While some believe eating out is about connecting with others over a meal, let’s face it: Many people also value having some face-to-phone time when they go out. If you can ensure guests have a smooth, sustained wifi connection and power supply, guests are likely to remember and return. Powermat is one company that is helping hospitality businesses ranging from coffee shops to hotels provide the incremental technology improvements that can make a difference with guests. Its technology enables wireless charging of electronic devices. (If you’ve ever been in the position of searching in vain for a place to plug in a laptop while on the road, you will appreciate this benefit.) The wireless charging market is an emerging one poised for growth in the next five years, so if you’re looking to accommodate guests’ technology preferences, it’s an offering to consider.
Looking to evolve your methods of collecting guest feedback? Artificial intelligence has been creeping into this space and helping restaurant operators and other businesses assemble reliable data from guests. Chatter is one company to watch. As the Financial Post reports, Chatter has created a tool that uses machine learning to create natural-sounding text messages from the brand. A guest who opts in receives an automated text message with some open-ended questions about the experience they just had. As Chatter puts it, it’s like having a constantly running focus group that depends on conversation instead of a numbered ratings system. Chatter says its platform collects feedback across 850 different categories – more than the 50 to 60 that traditional AI platforms offer – and then assembles completed results into data that can be viewed on a dashboard that helps operators see what is and isn’t working. Chatter won accolades from the Information Technology Association of Canada last year and its AI chatbot is already in use by the likes of McDonald’s and a number of retail brands.
Eatsa, the fast-casual restaurant that became a media darling for its cubby-delivered quinoa bowls, is formally changing gears to invest more in its technology – and that move is likely to cause a ripple effect across the rest of the foodservice industry. The company recently announced its rebranding from Eatsa to Brightloom, as well as a major infusion of venture capital investment and a new partnership with Starbucks. The partnership will allow Brightloom to access portions of the technology Starbucks uses for its mobile ordering and rewards program and license it to other foodservice companies. Take note if you’re interested in boosting the tech-enhanced service you offer guests or even if you just want to get a sneak peek at the sprouting of new tech trends, as there is likely more to come from the partnership. (As for the cubby pickup model that Eatsa introduced to the foodservice industry, we’re likely going to see more of that too: Pizza Hut is one brand that is currently testing the model.)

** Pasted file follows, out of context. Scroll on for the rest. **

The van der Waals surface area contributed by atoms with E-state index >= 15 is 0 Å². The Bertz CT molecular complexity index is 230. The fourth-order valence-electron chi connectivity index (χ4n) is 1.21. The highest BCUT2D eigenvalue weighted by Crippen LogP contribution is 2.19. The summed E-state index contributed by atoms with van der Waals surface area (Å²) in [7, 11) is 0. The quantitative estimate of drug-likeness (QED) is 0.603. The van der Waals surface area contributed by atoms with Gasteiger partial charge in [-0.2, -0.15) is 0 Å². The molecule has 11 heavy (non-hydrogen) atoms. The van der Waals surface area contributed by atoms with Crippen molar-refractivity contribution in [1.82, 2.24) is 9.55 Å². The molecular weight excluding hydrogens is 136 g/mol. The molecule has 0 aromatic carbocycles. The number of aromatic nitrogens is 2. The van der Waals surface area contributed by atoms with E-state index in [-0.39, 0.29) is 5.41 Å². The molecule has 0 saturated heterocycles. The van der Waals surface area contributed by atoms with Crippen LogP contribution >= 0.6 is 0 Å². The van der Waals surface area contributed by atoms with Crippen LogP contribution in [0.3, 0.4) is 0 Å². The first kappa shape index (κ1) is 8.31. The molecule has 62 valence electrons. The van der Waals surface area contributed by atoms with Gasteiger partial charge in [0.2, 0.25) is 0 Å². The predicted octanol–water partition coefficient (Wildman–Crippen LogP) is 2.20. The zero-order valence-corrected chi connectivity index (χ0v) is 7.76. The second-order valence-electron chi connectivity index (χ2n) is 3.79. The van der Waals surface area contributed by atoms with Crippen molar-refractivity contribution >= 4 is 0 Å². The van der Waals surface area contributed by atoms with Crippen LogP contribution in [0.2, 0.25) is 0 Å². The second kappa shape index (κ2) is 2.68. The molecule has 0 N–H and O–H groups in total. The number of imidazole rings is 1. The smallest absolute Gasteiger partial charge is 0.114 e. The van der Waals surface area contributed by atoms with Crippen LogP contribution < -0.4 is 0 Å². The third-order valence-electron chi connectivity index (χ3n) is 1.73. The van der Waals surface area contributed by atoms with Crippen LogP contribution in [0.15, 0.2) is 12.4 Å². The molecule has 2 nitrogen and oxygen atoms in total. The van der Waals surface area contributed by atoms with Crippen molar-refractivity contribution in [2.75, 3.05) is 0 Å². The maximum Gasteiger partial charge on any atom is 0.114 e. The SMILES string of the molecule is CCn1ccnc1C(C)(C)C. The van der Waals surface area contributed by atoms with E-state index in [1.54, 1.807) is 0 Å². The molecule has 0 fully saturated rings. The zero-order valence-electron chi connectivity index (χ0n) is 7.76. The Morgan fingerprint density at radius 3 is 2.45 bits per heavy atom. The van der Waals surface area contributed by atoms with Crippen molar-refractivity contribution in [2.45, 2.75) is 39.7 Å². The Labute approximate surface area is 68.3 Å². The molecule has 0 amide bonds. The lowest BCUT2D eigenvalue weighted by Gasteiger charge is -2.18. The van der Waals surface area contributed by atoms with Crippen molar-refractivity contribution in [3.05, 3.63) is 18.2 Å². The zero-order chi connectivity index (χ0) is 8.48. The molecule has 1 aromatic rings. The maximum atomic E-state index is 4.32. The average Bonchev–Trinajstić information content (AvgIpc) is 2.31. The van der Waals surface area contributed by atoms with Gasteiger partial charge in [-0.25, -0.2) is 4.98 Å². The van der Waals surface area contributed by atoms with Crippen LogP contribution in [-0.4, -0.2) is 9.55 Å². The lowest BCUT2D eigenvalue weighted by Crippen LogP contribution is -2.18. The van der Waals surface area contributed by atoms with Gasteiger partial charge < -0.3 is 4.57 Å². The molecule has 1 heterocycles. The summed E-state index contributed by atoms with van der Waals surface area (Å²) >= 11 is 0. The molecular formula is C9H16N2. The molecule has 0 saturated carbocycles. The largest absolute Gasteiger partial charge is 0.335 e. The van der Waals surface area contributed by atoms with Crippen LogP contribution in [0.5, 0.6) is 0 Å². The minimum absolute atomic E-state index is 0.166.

Customizing menu items or related products for a guest can add to your brand’s wow factor and increase your Instagramability. Think chocolates molded into the name of a child celebrating a birthday with you or drink garnishes molded into the shape of the numbers of a couple’s wedding anniversary. That has traditionally required some investment or outsourcing but a new tool called the Mayku Formbox is leveling the playing field for those looking to customize the items they sell (and it’s gaining a following among foodservice brands). The Spoon reports that the product, which has a similar footprint to an open laptop, softens a thin sheet of food-safe material and forms it around an object up of to 7.8 square inches in size. After the sheet sets, it can be removed and then used as a mold for anything from plastic to molten sugar. It currently retails for $699, including 40 moldable sheets.
Consumers are getting increasingly comfortable with (and even reliant on) digital assistants. For proof, just ask Alexa: Earlier this year, Amazon announced it had sold more than 100 million Alexa devices to date. For their part, Google Assistant and Apple’s Siri have hundreds of millions of users apiece. Foodservice brands are finding new ways to tap into consumers’ growing ease with such tech tools. Take Aramark, which has partnered with the tech company Mashgin to expand its use of artificial intelligence (AI) in the baseball parks where it operates. Mashgin offers express self-checkout kiosks that are capable of scanning multiple items at once without barcodes, Verdict Foodservice reports. The result is a faster payment and a shorter time waiting in line for consumers, a valuable service when you’re dashing to pick up food and merchandise between innings. Every transaction then feeds data back to Aramark about consumer preferences.
If you have ever visited a bakery at the end of the day and scored some steeply discounted bread, you might appreciate an app like Feedback, which helps restaurants with extra meals on hand at the end of the day connect with hungry consumers. Pymts.com reports that the app uses a dynamic pricing model, so a restaurant might charge $10 for a salad at the start of the day but then adjust the discount based on demand throughout the afternoon. While the app is based in Canada and hasn’t yet made it to the U.S., it offers a more universal lesson on how harnessing data about what you’re selling each day can give you tools to help you run business more efficiently, limit waste, and even attract some new customers. The developer behind the app was inspired to pursue the idea when he was presented with the opportunity to buy discounted pizzas at the end of a restaurant shift. How can you use your tech to connect your extra food supply with guests?